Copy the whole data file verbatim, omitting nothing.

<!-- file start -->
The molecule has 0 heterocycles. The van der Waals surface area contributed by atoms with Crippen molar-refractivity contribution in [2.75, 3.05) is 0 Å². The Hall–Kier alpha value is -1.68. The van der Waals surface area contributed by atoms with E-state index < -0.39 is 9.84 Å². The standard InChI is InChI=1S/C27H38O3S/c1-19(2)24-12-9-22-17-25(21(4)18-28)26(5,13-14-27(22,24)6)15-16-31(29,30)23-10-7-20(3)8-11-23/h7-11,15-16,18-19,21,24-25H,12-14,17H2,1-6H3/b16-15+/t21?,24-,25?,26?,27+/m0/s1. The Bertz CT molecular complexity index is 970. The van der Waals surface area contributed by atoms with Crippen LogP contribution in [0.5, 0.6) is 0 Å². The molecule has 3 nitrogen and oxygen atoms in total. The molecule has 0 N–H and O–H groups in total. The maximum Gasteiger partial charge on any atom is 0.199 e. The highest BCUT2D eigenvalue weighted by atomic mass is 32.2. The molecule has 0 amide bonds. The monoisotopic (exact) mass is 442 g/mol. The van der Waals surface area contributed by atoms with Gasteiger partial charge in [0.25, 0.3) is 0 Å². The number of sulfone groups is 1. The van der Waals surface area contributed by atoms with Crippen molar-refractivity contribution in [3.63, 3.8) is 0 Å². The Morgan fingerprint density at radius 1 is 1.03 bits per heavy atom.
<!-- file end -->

The molecule has 0 heterocycles. The van der Waals surface area contributed by atoms with Crippen molar-refractivity contribution in [2.75, 3.05) is 0 Å². The Hall–Kier alpha value is -1.68. The van der Waals surface area contributed by atoms with E-state index < -0.39 is 9.84 Å². The standard InChI is InChI=1S/C27H38O3S/c1-19(2)24-12-9-22-17-25(21(4)18-28)26(5,13-14-27(22,24)6)15-16-31(29,30)23-10-7-20(3)8-11-23/h7-11,15-16,18-19,21,24-25H,12-14,17H2,1-6H3/b16-15+/t21?,24-,25?,26?,27+/m0/s1. The Bertz CT molecular complexity index is 970. The van der Waals surface area contributed by atoms with Crippen LogP contribution in [0.5, 0.6) is 0 Å². The molecule has 3 nitrogen and oxygen atoms in total. The molecule has 0 N–H and O–H groups in total. The maximum Gasteiger partial charge on any atom is 0.199 e. The highest BCUT2D eigenvalue weighted by atomic mass is 32.2. The molecule has 0 amide bonds. The monoisotopic (exact) mass is 442 g/mol. The van der Waals surface area contributed by atoms with Gasteiger partial charge in [0.25, 0.3) is 0 Å². The number of sulfone groups is 1. The van der Waals surface area contributed by atoms with Crippen molar-refractivity contribution in [3.63, 3.8) is 0 Å². The Morgan fingerprint density at radius 1 is 1.03 bits per heavy atom.